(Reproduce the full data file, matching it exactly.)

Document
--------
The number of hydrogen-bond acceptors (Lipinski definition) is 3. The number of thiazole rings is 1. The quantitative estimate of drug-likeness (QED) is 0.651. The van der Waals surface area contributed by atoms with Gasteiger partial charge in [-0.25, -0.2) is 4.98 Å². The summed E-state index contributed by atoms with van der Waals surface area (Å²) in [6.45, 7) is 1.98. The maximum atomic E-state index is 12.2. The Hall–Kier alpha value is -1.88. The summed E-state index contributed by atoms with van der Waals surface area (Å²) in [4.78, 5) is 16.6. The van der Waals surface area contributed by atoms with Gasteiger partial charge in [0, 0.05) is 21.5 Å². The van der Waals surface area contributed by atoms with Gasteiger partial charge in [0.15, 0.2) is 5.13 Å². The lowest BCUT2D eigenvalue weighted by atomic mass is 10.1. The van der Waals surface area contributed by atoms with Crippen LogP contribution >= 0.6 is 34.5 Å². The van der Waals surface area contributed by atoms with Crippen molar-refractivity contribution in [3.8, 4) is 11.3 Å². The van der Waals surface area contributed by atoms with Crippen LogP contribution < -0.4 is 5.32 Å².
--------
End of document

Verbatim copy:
The number of hydrogen-bond acceptors (Lipinski definition) is 3. The number of thiazole rings is 1. The quantitative estimate of drug-likeness (QED) is 0.651. The van der Waals surface area contributed by atoms with Gasteiger partial charge in [-0.25, -0.2) is 4.98 Å². The summed E-state index contributed by atoms with van der Waals surface area (Å²) in [6.45, 7) is 1.98. The maximum atomic E-state index is 12.2. The Hall–Kier alpha value is -1.88. The summed E-state index contributed by atoms with van der Waals surface area (Å²) in [4.78, 5) is 16.6. The van der Waals surface area contributed by atoms with Gasteiger partial charge in [0, 0.05) is 21.5 Å². The van der Waals surface area contributed by atoms with Gasteiger partial charge in [0.15, 0.2) is 5.13 Å². The lowest BCUT2D eigenvalue weighted by atomic mass is 10.1. The van der Waals surface area contributed by atoms with Crippen LogP contribution >= 0.6 is 34.5 Å². The van der Waals surface area contributed by atoms with Crippen molar-refractivity contribution in [3.8, 4) is 11.3 Å². The van der Waals surface area contributed by atoms with Crippen LogP contribution < -0.4 is 5.32 Å².